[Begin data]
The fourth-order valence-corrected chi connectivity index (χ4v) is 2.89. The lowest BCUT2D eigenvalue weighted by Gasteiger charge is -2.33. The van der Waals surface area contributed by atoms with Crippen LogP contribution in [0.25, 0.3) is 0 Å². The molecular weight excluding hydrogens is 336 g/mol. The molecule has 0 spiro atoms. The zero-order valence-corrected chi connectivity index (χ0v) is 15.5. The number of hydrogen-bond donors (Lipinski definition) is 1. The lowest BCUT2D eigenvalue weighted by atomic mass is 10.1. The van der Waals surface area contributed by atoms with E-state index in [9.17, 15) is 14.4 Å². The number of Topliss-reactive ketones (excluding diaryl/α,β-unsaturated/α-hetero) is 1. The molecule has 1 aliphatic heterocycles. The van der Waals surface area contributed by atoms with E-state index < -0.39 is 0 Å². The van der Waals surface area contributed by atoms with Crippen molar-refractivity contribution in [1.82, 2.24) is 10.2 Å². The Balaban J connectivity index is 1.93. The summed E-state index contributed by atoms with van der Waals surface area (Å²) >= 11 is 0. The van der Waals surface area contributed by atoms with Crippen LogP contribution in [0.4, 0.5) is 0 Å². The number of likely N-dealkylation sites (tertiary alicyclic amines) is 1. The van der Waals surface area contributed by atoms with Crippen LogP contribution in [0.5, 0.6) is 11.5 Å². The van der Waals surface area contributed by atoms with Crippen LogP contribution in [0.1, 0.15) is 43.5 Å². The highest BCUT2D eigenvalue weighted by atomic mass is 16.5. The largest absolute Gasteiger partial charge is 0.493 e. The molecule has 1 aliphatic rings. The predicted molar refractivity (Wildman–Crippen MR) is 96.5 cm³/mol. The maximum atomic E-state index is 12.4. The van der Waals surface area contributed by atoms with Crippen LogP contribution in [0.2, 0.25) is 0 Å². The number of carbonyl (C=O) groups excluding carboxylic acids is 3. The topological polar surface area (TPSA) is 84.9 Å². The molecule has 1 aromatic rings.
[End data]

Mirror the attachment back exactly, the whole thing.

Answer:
The fourth-order valence-corrected chi connectivity index (χ4v) is 2.89. The lowest BCUT2D eigenvalue weighted by Gasteiger charge is -2.33. The van der Waals surface area contributed by atoms with Crippen LogP contribution in [0.25, 0.3) is 0 Å². The molecular weight excluding hydrogens is 336 g/mol. The molecule has 0 spiro atoms. The zero-order valence-corrected chi connectivity index (χ0v) is 15.5. The number of hydrogen-bond donors (Lipinski definition) is 1. The lowest BCUT2D eigenvalue weighted by atomic mass is 10.1. The van der Waals surface area contributed by atoms with E-state index in [9.17, 15) is 14.4 Å². The number of Topliss-reactive ketones (excluding diaryl/α,β-unsaturated/α-hetero) is 1. The molecule has 1 aliphatic heterocycles. The van der Waals surface area contributed by atoms with E-state index < -0.39 is 0 Å². The van der Waals surface area contributed by atoms with Crippen molar-refractivity contribution in [1.82, 2.24) is 10.2 Å². The Balaban J connectivity index is 1.93. The summed E-state index contributed by atoms with van der Waals surface area (Å²) >= 11 is 0. The van der Waals surface area contributed by atoms with Crippen LogP contribution in [0.4, 0.5) is 0 Å². The number of likely N-dealkylation sites (tertiary alicyclic amines) is 1. The van der Waals surface area contributed by atoms with Crippen LogP contribution in [0.5, 0.6) is 11.5 Å². The van der Waals surface area contributed by atoms with Crippen LogP contribution in [0.1, 0.15) is 43.5 Å². The highest BCUT2D eigenvalue weighted by atomic mass is 16.5. The largest absolute Gasteiger partial charge is 0.493 e. The molecule has 1 aliphatic rings. The predicted molar refractivity (Wildman–Crippen MR) is 96.5 cm³/mol. The maximum atomic E-state index is 12.4. The van der Waals surface area contributed by atoms with Crippen LogP contribution in [0.2, 0.25) is 0 Å². The number of carbonyl (C=O) groups excluding carboxylic acids is 3. The topological polar surface area (TPSA) is 84.9 Å². The molecule has 1 aromatic rings.